Can an employer deny time off for a funeral?

Can an employer deny time off for a funeral?

The answer to the question ‘can an employer deny time off for a funeral?’ is that it depends on the nature of the relationship between the employee and the person who died. There is only a statutory right to time off for a funeral when the person who died is classified as a ‘dependent.’ This classification includes their spouse (or civil partner), their child, their parent, or a person living in the same household (excluding lodgers), or a person who relies on the employee for assistance. Employers may well choose to be more flexible than the above but that is down to their discretion.

This blog will explore this topic and provide answers to some common questions:


Is the right to time off for a funeral the same as compassionate or bereavement leave?

Employers should have policies and procedures relating to bereavement. These policies are often referred to as compassionate leave or bereavement leave. However, compassionate leave is actually different from the statutory right referred to above. The statutory right to time off when a dependent dies is to undertake tasks such as arranging the funeral, whereas compassionate leave may relate to circumstances such as when an employee is too distressed to return to work due to the bereavement, and therefore needs time away from the workplace to assist with their recovery. Where a compassionate leave policy is in place, it is likely to be used when an employee wishes to have time off from work to attend a funeral but does not have a statutory right to do so.

How long is bereavement leave?

The statutory right is to ‘a reasonable amount of time’ to ‘take action which is necessary… in consequence of the death of a dependent.’ As referred to earlier, an example of such action may be to arrange the funeral.  It would be wise for employers to seek advice before deciding what a reasonable length of time is. This is because what is or is not reasonable is likely to depend on the particular circumstances.

As referred to above, although statutory rights to time off for a funeral are limited, it is common for employers to allow time off for a funeral irrespective of the relationship between the person wishing to attend the funeral and the person who has died. Given this discretion, it is particularly important that employers have policies and procedures concerning this sensitive issue. Plotkin & Chandler has expertise in drafting HR documentation, including policies relating to bereavement, which fully reflect the needs of the organisation and ensures that employees are treated fairly.

Employees should look at the organisation’s policies and procedures relating to bereavement as they are likely to reveal what the position is in their particular circumstances.

Is time off for a funeral or bereavement leave paid?

That depends. There is no statutory right to paid time off for a bereavement. An exception to that is where there has been the death of a child. Subject to the relevant conditions being met, Parental Bereavement Pay may apply in such circumstances.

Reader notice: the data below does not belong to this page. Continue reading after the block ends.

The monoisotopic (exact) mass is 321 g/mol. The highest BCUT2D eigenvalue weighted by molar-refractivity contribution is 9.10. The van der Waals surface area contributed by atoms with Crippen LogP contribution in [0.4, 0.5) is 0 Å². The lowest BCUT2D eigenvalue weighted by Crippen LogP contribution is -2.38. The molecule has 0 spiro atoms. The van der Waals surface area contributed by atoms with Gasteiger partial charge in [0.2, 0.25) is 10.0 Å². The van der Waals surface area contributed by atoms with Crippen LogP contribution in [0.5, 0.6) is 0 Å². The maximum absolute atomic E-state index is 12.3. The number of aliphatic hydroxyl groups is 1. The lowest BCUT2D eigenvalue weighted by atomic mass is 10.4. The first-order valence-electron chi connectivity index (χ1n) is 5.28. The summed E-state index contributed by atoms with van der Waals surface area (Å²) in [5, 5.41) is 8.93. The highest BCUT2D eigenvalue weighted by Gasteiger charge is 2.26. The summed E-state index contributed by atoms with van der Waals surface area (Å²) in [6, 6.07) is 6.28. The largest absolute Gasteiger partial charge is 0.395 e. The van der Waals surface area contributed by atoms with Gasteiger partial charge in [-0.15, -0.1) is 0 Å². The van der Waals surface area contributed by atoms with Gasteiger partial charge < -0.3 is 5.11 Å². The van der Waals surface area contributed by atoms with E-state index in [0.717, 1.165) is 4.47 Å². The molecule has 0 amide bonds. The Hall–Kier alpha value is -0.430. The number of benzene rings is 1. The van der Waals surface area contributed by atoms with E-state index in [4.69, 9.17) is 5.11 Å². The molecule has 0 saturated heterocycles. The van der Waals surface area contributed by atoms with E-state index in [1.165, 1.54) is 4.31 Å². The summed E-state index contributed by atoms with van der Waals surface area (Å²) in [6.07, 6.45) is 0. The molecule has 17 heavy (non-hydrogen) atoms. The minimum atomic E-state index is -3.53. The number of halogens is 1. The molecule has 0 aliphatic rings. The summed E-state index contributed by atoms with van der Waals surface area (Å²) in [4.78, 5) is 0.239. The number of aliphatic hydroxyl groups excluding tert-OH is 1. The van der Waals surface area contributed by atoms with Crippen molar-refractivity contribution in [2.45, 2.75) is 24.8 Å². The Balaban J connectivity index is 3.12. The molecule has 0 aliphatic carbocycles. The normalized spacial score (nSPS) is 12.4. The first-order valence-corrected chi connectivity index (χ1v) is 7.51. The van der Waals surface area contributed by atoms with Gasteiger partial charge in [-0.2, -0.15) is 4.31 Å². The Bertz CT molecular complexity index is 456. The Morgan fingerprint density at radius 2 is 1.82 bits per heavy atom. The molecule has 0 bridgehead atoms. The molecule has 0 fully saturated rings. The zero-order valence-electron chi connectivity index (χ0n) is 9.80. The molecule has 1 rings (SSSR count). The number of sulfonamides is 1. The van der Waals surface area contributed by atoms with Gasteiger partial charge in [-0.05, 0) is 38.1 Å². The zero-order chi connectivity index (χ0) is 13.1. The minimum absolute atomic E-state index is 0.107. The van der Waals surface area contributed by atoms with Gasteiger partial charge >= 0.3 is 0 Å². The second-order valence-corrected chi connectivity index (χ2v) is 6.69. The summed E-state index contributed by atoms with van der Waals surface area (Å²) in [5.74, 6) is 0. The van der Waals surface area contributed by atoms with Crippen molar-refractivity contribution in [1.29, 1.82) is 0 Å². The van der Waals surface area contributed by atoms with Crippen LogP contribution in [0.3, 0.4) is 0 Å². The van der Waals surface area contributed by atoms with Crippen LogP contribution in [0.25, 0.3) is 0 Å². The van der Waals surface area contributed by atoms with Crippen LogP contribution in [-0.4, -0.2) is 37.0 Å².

Although there is only a statutory right to paid time off where Parental Bereavement Pay applies, it may well be the case that an employer chooses to pay employees in other circumstances. For example, paying employees when they are taking time off to attend a funeral, or perhaps providing paid compassionate leave. Whatever approach is decided it is important that it fulfils its intended purpose and that employees are treated in a way which is transparent and fair.

The focus of this blog so far has been to answer the question ‘can an employer deny time off for a funeral’ but there is much more to consider than simply the funeral. Bereavement is likely to be an issue that managers find particularly challenging to navigate.  There can be confusion over what to say and do to be supportive, or there may even be a perception that ‘everything should be back to normal after the funeral’. The grieving process simply does not work like that and an expectation that things will shortly ‘return to normal’ is likely to do more harm than good. For example, what if the employee is rushed back to work but simply is not ready? Could the employee cause harm to themselves or others due to being distressed such as when having a job role that involves operating machinery or driving vehicles? What should employers do in such circumstances? How does bereavement impact on performance management?

As well as the HR documentation referred to earlier, Plotkin & Chandler has expertise in providing HR consultancy and training on a range of topics, including bereavement. Our HR training provides answers to the questions above, as well as how to have conversations relating to bereavement, how to spot warning signs and learn what measures can be put in place to improve the situation. If your organisation needs advice and guidance, rather than training, we would be pleased to provide this on a consultancy basis.

If you are an employee who feels unable to cope at work due to a bereavement, or you feel that you have been unfairly dismissed, we would be pleased to discuss your situation and the ways in which we can help.

To get in touch, call us on 020 3923 8616 or email us at info@plotkinandchandler.com





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